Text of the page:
Trans­mis­sion cooler up­grade for a Ford 7.3L

Ultimate Diesel Builder's Guide - - Contents -

Atrans­mis­sion is not some­thing that most truck own­ers think about… un­til it fails, that is. The most com­mon cause of fail­ure in an au­to­matic trans­mis­sion is not age; it’s ex­ces­sive heat. Tow­ing, es­pe­cially of heavy loads while in over­drive, pro­duces heat. Sure, reg­u­lar tranny fluid changes and tow­ing in third can ex­tend the life of the au­to­matic in your Ford Su­per Duty, but a prop­erly sized trans­mis­sion oil cooler is the most im­por­tant part of the cool-run­ning au­to­matic trans­mis­sion equa­tion.

Own­ers of ’ 99-03 Ford Su­per Duty trucks know that the 7.3L Power Stroke diesel en­gine is a good en­gine. Un­for­tu­nately, the 4R100 au­to­matic could be a lit­tle tougher and these trucks are also plagued with fac­tory tranny cool­ers that run a lit­tle on the small side. The ’99 to ’03 Fords with the 7.3 are fine for daily driv­ing. How­ever, the OEM cooler can be over-taxed while tow­ing heavy loads and the heat that re­sults can mean is­sues with the auto trans. Not to worry—there’s a so­lu­tion and it in­volves some top-qual­ity OEM parts.

John Fer­gu­son at Do­mes­tic Diesel Ser­vice in Chino, Cal­i­for­nia, of­fered to show us the so­lu­tion. He’s a Cer­ti­fied ASE Mas­ter Me­chanic and started in Ford's ser­vice de­part­ment in 1996. He’s fa­mil­iar with the Ford diesel lineup and the parts they use. His so­lu­tion is to swap out the small­ish 7.3L trans cooler for one of the larger units that were stan­dard in the 6.0L Power Stroke-equipped trucks.

Now this is not a direct bolt-in, but it’s close to it. The fact is, the later model cool­ers will fit be­hind the grille of your 7.3-equipped truck, with a few mi­nor mod­i­fi­ca­tions. The first of these mod­i­fi­ca­tions is the cut­ting and splic­ing of the rub­ber lines that run from your trans­mis­sion to the orig­i­nal trans cooler. These lines are 3/8inch di­am­e­ter and the new cooler takes ½-inch lines. Do­mes­tic Diesel of­fers a small parts kit with adap­tor fit­tings to splice the two line sizes. (The kit also in­cludes other re­quired small parts). The fact that the cooler takes a larger line is not a prob­lem; big­ger is bet­ter, so there’s no is­sue with re­stric­tion of flow. In ad­di­tion, the new cooler will have a slot­ted lower mount that will re­quire ei­ther a fender washer over the two lower mount­ing bolts, or the use of the OEM 6.0L rub­ber bush­ings. Fender wash­ers are in the small parts kit and work great. Also, they won’t de­te­ri­o­rate over time like the rub­ber will.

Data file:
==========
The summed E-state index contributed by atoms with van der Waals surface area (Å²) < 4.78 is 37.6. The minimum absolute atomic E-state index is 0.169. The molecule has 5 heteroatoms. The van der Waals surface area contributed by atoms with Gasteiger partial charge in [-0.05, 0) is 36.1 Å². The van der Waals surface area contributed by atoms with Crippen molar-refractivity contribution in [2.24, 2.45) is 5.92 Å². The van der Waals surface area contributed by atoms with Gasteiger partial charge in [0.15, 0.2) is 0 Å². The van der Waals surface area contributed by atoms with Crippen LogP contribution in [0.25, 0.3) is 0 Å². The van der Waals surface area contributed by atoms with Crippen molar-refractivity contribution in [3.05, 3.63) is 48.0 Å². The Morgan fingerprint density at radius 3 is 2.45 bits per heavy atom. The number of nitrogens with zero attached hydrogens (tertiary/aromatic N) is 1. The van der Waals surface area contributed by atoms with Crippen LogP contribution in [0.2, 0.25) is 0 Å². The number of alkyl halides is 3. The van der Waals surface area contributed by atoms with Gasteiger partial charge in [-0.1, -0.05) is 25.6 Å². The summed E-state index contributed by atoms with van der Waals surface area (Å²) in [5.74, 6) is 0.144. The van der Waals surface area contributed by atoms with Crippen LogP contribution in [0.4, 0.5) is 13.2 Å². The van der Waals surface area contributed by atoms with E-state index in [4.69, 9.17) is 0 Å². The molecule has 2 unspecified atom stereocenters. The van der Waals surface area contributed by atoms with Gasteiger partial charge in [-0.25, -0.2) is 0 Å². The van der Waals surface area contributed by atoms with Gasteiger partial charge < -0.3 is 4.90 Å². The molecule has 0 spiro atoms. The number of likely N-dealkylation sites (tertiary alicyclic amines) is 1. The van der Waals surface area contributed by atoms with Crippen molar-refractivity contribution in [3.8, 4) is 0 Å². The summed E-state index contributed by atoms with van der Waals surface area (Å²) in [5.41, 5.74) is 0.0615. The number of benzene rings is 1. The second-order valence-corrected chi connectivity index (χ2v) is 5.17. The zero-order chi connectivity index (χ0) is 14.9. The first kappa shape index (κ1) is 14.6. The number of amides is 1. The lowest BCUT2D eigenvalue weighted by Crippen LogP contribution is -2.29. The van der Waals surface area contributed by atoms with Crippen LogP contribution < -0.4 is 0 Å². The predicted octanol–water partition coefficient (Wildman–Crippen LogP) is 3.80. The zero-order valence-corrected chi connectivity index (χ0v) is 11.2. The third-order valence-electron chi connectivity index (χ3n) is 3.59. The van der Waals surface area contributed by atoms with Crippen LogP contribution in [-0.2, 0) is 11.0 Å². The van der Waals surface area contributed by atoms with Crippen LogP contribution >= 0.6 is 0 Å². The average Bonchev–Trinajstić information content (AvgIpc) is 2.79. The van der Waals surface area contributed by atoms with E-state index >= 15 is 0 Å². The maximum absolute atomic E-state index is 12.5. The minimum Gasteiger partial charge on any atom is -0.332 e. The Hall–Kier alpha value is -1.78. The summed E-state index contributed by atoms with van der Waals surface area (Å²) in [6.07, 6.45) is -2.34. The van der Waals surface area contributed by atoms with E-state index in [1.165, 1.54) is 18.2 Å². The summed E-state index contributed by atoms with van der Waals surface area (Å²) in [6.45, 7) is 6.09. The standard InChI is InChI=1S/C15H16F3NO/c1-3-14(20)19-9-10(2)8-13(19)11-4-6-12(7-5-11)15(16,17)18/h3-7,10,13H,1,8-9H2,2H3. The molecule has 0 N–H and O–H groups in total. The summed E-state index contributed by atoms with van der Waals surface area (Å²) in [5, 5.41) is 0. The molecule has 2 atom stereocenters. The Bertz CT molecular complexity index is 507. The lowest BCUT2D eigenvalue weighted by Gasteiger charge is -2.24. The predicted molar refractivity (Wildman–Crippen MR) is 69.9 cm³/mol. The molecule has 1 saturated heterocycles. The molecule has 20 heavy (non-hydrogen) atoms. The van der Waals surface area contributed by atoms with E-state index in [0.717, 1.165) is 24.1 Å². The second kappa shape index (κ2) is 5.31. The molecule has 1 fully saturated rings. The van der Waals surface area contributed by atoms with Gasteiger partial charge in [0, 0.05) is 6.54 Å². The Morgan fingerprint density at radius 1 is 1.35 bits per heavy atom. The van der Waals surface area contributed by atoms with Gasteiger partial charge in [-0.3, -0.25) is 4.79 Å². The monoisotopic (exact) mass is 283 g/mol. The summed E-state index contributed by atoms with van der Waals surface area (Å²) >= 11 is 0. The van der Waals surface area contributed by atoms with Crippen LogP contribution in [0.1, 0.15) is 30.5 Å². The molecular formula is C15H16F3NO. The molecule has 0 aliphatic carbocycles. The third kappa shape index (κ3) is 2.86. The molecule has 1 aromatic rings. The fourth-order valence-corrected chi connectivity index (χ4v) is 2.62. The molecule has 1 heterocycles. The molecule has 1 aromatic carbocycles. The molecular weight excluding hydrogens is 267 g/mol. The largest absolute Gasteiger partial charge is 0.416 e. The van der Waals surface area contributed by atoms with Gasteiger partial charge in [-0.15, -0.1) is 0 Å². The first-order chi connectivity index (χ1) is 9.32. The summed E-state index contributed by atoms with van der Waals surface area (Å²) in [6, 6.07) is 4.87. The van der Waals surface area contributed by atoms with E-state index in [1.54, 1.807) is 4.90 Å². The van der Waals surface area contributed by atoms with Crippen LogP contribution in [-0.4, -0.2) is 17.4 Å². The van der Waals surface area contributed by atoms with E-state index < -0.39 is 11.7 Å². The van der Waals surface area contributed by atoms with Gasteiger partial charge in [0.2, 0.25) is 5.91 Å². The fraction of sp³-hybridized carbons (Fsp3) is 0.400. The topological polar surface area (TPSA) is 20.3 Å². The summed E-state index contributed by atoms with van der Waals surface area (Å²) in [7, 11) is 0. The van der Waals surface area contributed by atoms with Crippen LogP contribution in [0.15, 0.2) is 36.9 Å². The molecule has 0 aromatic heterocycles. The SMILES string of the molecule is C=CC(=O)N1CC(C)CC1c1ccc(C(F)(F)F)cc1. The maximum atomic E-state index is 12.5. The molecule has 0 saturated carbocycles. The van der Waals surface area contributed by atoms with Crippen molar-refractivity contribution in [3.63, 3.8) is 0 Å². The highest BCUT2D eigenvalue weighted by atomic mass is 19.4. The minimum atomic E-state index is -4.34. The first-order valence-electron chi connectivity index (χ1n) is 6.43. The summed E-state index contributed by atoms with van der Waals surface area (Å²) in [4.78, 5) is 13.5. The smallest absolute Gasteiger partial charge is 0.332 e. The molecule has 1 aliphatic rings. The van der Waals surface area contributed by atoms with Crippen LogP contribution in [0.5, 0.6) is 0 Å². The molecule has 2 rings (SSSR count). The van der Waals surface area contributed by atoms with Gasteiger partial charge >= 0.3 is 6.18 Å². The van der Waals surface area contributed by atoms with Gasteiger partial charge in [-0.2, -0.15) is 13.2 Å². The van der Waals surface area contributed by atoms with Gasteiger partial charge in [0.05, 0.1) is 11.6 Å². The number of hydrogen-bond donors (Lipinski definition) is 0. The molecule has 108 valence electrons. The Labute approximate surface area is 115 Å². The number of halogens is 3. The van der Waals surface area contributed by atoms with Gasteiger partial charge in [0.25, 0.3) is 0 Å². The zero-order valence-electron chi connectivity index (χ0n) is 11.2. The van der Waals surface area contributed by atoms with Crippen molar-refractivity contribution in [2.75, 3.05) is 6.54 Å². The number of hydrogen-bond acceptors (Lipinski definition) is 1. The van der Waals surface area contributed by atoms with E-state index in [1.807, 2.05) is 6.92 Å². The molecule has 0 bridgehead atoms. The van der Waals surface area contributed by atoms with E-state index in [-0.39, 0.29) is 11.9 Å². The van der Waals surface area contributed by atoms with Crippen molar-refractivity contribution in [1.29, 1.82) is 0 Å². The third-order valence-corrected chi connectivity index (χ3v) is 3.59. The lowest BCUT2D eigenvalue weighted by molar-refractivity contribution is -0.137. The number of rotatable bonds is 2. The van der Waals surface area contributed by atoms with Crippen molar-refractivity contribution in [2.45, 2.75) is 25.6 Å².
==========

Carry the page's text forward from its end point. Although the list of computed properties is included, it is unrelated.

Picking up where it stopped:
The lower splash cover un­der the bumper

must be re­moved and the in­stal­la­tion should also be done with the grille off. This is not hard to do, as the fac­tory makes these parts easy to take off for ser­vice and as­sem­bly rea­sons. Some will tell you to re­move the front bumper, but with a swivel at­tach­ment you can get around this task and save time. From start to fin­ish, this up­grade should take you from four to six hours, de­pend­ing on in­ter­rup­tions and your com­fort level.

Ford of­fers two dif­fer­ent trans­mis­sion cool­ers for the 6.0. The smaller one is good for all but the most stren­u­ous tow­ing needs. The larger cooler can be used too if you want to go for the ul­ti­mate cool­ing pack­age for your trans­mis­sion. Of course, be­ing larger, it’s a lit­tle more work to get in, but it does fit with­out any ma­jor mod­i­fi­ca­tions.

We’ve seen re­ports of a 30-de­gree-av­er­age trans temp re­duc­tion when run­ning un­loaded. When tow­ing, some have claimed as much as 60-plus de­grees in tem­per­a­ture re­duc­tion over the stock trans cooler. These are sub­jec­tive num­bers and your re­sults may vary. One thing’s for sure: a larger trans­mis­sion cooler is sure to drop your run­ning trans temps over the stock unit. UDBG

3 The stock trans­mis­sion cooler for ’ 99-03 Fords with the 7.3L Power Stroke is small­ish. Some would say it would make a nice up­grade for the power steer­ing cooler, but the brack­ets make that prob­lem­atic. No­tice that the cooler has hard-line fit­tings....

2 The lower air dam and the power steer­ing cooler are re­moved to in­stall the trans­mis­sion oil cooler. The power steer­ing cooler can just be hung to the side while mak­ing the trans cooler up­grade.

4 Here you can see the cool­ers Ford se­lected for the 6.0L-equipped trucks (left and cen­ter) and the stock cooler for the 7.3L on the right. The smaller of the two late model cool­ers is a 26-row unit that has more than 124% more sur­face area than the...

5 This is the open lower mount­ing tab on the two 6.0-style cool­ers. A sim­ple fender washer on the stock bolt will en­sure this mount doesn’t come loose.

6 The trans­mis­sion lines on the 7.3L trucks have crimped hard lines on each end, and a 3/8-inch flex sec­tion in the mid­dle. These lines are cut and 3/8- to ½-inch adap­tor fit­tings are in­stalled to mate with the new cooler in­put fit­ting size. The new...

7 Here you see one of the 26-row cool­ers be­ing in­stalled in our test truck. This cooler has more cool­ing ca­pac­ity than two of the stock cool­ers and is ideal for all but the most in­ten­sive heavy tow­ing tasks.

8 The new ½-inch cooler lines are at­tached to the new trans­mis­sion cooler with sim­ple hose clamps.

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